Significant progress has been achieved in this regard when researchers became able to cultivate the cells, i. e. maintain the viability of fibroblasts outside the body, or in other words in vitro. In 1961, L. Hayflick and P. S. Moorhead (Hayflick, Moorhead, 1961) reported that even under optimal conditions of in vitro cultivation, human embryo fibroblasts were only capable of dividing a limited number of times (50 ± 10). In subsequent studies, this observation was repeated many times. The last phase in the life of cells in culture hase been identified as cellular senescence, and the phenomenon received the name of the author as Hayflick limit.

After the establishment of Hayflick limit and as a result of numerous studies, it was found that normal fibroblasts in culture retain a diploid karyotype and have a limited life expectancy. In addition, normal cells lack oncogenic potency. These requirements to cultures of normal cells were issued in the form of normative documents.

If these requirements are met, it is possible to use human fibroblasts cultivated outside the body for the production of immunobiological prepartions, and then for therapeutic purposes. Scientific research and clinical developments in this area are very intensive, due to general rise of cellular technologies based on stem cells.

Currently, there are two main approaches to the treatment of skin with preparations containing live fibroblasts. On the one hand, methods and preparations for the treatment of skin defects due to wounds and burns became widely known with the help of cultures of allogenic (from another organism) embryonic fibroblasts. An alternative to these methods is the possibility of using autologous (a person’s own) human fibroblasts for cell replacement therapy of the skin (Zgursky, 2004).

It is believed that the best results of cell therapy are obtained by using cultures of embryonic fibroblasts, which have a greater proliferative potential than cultures from adult donors. However, the use of cells derived from embryos has a number of limitations, including ethical ones. At the same time, data accumulate that a person’s own fibroblasts retain their potential during aging, despite a decrease in their number in the aging organism (Terekhov, 1984).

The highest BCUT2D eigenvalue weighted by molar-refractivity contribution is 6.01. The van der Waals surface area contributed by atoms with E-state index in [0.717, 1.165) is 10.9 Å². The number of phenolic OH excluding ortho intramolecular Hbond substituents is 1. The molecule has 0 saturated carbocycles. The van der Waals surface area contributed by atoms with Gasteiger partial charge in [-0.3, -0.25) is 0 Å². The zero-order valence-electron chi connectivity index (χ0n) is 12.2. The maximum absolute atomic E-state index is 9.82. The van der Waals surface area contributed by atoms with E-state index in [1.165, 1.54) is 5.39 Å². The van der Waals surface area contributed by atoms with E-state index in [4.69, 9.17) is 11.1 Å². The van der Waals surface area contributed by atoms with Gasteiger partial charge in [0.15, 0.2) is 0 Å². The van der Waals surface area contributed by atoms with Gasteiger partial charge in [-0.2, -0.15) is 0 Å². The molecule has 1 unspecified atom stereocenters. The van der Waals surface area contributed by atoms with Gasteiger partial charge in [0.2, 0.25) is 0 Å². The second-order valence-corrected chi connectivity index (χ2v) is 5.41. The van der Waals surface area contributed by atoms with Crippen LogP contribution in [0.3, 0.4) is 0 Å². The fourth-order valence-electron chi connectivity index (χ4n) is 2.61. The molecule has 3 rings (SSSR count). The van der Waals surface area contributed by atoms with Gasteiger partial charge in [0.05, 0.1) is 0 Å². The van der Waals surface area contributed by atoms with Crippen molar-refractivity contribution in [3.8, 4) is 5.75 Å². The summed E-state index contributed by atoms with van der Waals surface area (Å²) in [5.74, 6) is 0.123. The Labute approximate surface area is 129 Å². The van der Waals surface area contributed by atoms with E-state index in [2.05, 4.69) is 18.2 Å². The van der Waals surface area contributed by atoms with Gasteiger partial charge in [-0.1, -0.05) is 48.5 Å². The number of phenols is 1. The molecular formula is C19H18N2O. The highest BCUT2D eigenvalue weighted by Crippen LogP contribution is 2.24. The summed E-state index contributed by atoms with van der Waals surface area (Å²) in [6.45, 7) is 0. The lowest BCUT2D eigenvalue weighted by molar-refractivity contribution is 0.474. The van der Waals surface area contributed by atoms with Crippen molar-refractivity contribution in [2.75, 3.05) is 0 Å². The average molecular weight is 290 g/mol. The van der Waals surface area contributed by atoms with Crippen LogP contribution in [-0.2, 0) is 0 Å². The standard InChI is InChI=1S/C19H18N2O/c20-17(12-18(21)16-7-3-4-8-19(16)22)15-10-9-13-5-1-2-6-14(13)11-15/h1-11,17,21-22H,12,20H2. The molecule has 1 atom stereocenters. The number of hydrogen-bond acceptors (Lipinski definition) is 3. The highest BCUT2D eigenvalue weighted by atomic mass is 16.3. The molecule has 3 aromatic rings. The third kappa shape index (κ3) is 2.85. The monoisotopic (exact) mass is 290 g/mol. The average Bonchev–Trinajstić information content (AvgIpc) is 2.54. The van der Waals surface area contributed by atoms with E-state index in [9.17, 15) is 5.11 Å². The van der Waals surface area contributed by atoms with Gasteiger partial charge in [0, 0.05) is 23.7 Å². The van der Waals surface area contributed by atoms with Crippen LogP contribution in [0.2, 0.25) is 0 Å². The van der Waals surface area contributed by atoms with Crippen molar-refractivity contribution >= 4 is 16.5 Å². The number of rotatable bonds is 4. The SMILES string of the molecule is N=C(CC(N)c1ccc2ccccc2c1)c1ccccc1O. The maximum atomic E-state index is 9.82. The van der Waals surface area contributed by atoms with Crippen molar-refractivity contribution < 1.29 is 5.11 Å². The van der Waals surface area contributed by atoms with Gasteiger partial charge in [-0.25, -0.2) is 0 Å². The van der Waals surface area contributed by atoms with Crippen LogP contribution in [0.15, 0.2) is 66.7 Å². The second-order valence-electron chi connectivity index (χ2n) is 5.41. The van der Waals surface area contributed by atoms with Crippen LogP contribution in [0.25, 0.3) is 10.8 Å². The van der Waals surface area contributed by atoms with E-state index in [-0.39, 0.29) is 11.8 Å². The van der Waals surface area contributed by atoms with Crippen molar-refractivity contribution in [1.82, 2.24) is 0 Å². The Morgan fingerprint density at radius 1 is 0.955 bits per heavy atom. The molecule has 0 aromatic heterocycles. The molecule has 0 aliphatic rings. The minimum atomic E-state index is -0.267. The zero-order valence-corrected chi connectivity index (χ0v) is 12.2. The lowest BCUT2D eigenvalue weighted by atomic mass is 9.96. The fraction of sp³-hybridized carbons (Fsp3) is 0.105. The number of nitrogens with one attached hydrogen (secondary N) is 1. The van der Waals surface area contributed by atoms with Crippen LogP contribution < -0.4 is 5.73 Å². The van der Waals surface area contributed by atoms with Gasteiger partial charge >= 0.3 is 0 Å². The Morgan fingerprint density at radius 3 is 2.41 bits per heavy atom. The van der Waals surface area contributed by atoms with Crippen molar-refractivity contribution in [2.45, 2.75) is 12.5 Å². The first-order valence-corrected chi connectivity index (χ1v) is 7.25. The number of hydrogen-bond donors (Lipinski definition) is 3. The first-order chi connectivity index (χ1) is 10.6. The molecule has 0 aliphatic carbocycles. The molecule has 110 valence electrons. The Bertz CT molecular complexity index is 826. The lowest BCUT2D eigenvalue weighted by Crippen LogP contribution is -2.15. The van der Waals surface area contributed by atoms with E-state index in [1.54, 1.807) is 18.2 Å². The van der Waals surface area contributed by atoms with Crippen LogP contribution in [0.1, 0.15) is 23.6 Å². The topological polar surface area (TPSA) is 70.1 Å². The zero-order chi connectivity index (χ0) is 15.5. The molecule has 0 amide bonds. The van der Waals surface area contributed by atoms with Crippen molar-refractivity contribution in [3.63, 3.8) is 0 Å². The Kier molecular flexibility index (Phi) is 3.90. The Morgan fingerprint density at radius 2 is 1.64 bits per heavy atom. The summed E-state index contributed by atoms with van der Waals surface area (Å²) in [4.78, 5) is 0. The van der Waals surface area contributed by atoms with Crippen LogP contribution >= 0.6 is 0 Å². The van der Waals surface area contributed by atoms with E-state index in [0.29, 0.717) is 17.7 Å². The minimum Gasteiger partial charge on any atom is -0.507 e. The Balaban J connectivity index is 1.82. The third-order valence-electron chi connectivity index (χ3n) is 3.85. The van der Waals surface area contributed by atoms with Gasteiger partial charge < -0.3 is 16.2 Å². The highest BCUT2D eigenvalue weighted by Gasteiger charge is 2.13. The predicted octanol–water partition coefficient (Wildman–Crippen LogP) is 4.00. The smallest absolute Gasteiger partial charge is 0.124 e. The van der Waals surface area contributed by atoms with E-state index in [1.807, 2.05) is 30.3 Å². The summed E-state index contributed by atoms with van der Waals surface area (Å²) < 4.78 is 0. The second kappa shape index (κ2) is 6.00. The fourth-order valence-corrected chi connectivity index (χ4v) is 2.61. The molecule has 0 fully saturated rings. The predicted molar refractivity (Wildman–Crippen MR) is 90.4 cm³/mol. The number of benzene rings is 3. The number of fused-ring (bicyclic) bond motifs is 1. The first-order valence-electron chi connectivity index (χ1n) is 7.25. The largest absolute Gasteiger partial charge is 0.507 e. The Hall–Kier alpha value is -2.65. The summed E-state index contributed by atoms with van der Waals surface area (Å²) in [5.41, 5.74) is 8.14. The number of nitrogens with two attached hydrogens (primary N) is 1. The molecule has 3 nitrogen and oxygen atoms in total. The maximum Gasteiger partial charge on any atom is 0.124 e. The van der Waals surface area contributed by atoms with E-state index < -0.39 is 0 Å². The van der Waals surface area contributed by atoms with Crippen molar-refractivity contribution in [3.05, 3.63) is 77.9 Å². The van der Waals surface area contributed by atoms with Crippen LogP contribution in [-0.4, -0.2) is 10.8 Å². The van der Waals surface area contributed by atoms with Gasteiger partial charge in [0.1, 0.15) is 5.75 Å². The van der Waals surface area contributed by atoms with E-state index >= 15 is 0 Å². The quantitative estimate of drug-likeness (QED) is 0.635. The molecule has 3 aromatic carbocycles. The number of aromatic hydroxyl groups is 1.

To achieve primary results, it is necessary to obtain fibroblast cultures from adult donors. It was found that proliferative abilities of the fibroblasts obtained (in comparison with embryonic skin fibroblasts) are sufficient to use them for cell therapy (Zgursky, 2004).

Methods of obtaining and cultivation of autologous skin fibroblasts

Cell material to obtain a culture of autogenous fibroblasts is taken by biopsy of the skin (a small section of the skin with a size of about 0.5 cm2) in the forearm or in the ear area of the patient with local anesthesia.

Obtaining and cultivation of fibroblasts from skin biopsy are carried out according to the standard procedure. To obtain the primary culture of cells, the tissue is washed with a physiological solution containing antibiotics, placed in a sterile Petri dish and treated with a solution containing trypsin or collagenase (both are enzymes). Under the influence of this solution, the tissue softens, and living cells (fibroblasts) spread from it to the bottom of a dish. Then the dish is filled with nutritive growth medium (see. below) and placed in a CO2 incubator (special tightly closed box that maintains a constant temperature of 370C and an increased concentration (5—7%) of carbon dioxide in the air (Fig. 6); the usual concentration of CO2 in the atmosphere is 0.03−0.04%, in which fibroblasts cannot grow). Cells begin to multiply and after filling the whole bottom of a dish, the fibroblasts are removed from the growth surface with a mixture of solutions: Versene (solution of EDTA-ethylene diamine tetraacetic acid and inorganic salts) and trypsin. The primary cultured cells are centrifuged, washed from the solution components and suspended in the culture medium.

Next, the cells are transferred into culture flasks (Figures 7a, 7b), containing liquid growth medium.

Growth medium contains a set of amino acids, glucose and others nutrients, as well as 10—20% fetal calf serum containing the necessary growth factors for cell division. The flasks themselves are placed in the CO2 incubator. Flasks do not closed tightly, so that the air with a high content of carbon dioxide from the incubator could flow into the flasks. It is possible also to use flasks with ventilated lids (with built-in sterile filter), through which an exchange with air in the incubator is performed. This method provides conditions for the growth (division) of cells.